This week was my second installment of Project get-your-game-face-on. Quite frankly, I had to take the hint. I was receiving an unreasonable amount of mail (not spam mind you, from people who actually know me) regarding Brazilian Hair Treatments. So, despite my fear (and part-loathing) of hairdressers, I went to Moments in Time.
I should start by saying that any Salon called Moments in Time is a little bit of a euphemism. A block of chocolate is a moment in time, a glimpse of a good-looking bloke is a moment in time, hell, even taking a pee is a moment in time. The salon should be called “Lifetime Commitment”, because that is roughly the amount of time that one needs to spend in there, in order for it to make a difference. That and of course, it’s also roughly the amount of money that one needs to spend.
Sigh. What can I say; I was seduced by the words “Brazilian” and “Special”. I have a special affinity (a.k.a weakness) for all things Brazilian. It started when my best friend and I travelled there in our 20’s. You can only imagine my utter joy when I discovered that Brazilian men love buxom butts. Hooray, that would make it a whole ONE COUNTRY that digs chicks with generous butts – making Brazil, my own personal Mecca.
We thought we’d totally blend in (me with said buxom butt plus ethno-curly hair, her generally gorgeous with olive skin). We didn’t. We stuck out like sore thumbs, which was actually a good thing in the end because we were broke and we needed all the favours that the locals could provide to unwitting foreigners.
Even including the flasher on the beach (who does that kind of shit?) it was one of the best weeks of my life. Lets also not forget about Brazil nuts and Brazilian soccer teams – just to re-enforce the love affair.
But back to Moments in Time. After the inevitable “you’ve recently done your colour” question (emphasis on the YOU - Oh the SHAME!), the utterly adorable hairdresser sits down next to me to explain the procedure. Procedure, I think to myself, that doesn’t sound very quick. He goes between sounding boastful (as in, yeah baby, look at the schiz we accomplish here) and apologetic (as in, you fool, you didn’t really know what was entailed, did you?)
First, he says, we wash your hair twice. (it looks that dirty, I wonder)? Then, we rough dry it. I warn him how frightening my hair is when rough dried (think Cameron Diaz’s hair in the movie “Being John Malkovich”). Then, he says, we apply the mixture. What’s in it, I say hopefully, Brazil nuts?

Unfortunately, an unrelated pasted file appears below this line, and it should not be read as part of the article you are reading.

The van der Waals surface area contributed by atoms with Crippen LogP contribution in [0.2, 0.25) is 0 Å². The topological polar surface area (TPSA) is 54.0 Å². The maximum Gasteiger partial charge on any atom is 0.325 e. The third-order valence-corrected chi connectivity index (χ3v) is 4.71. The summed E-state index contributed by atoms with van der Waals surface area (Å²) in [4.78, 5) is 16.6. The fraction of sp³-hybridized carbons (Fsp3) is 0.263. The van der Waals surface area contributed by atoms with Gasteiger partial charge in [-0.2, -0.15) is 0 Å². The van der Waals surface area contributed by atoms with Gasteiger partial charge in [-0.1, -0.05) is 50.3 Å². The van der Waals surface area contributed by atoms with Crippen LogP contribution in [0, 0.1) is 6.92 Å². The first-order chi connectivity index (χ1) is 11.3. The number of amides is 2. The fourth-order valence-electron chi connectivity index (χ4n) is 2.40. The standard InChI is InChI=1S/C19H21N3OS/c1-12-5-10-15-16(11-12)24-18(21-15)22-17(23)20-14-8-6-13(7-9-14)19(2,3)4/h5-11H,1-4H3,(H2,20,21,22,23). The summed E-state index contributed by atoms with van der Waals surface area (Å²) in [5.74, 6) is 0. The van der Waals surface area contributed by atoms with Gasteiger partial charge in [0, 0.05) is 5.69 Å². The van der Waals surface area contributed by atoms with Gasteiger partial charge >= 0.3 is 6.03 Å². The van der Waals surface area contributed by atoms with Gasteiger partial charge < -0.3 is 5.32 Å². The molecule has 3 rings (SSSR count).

It’s at this point that things get a bit vague. There’s a bit of mumbling about how the “mixture” doesn’t contain formaldehyde anymore (oh yay), just a derivative thereof (um, riiiight). When they apply it, I notice that they’re not going right down to the scalp (where the offending frizz is born). Why? I ask. Again with the vagueness. “It’s just not good for you. And it reaches the root anyway when the heat is applied.”
Ah, the dreaded heat. How hot? I ask. Well, it has to be set at two thousand degrees Celsius (OK, that part is an exaggeration. But hot, like in the 200’s). After they painted the stuff on, painstakingly section by section, I am put under the climatizer which is very sci-fi and not Brazilian looking at all. I can’t help but feel that some Brazilian music at this point might be helpful. You know, to complete the illusion of this being a fun activity. And finally, it has to be flat-ironed seven, yes only SEVEN, times.
What can I say? Hairdressers are Extremely Patient, Extremely Dexterous, Extremely Entertaining and Extremely Good at getting us to enjoy what is technically, another barbaric treatment.
I’m so having a word with Cleopatra when I get to wherever she’s gone. What’s up with all this near death experience shit all in the name smooth hair and skin? Next week I’ll let you know how the whole bathing in milk thing went.
P.S. It really is a fabulous salon!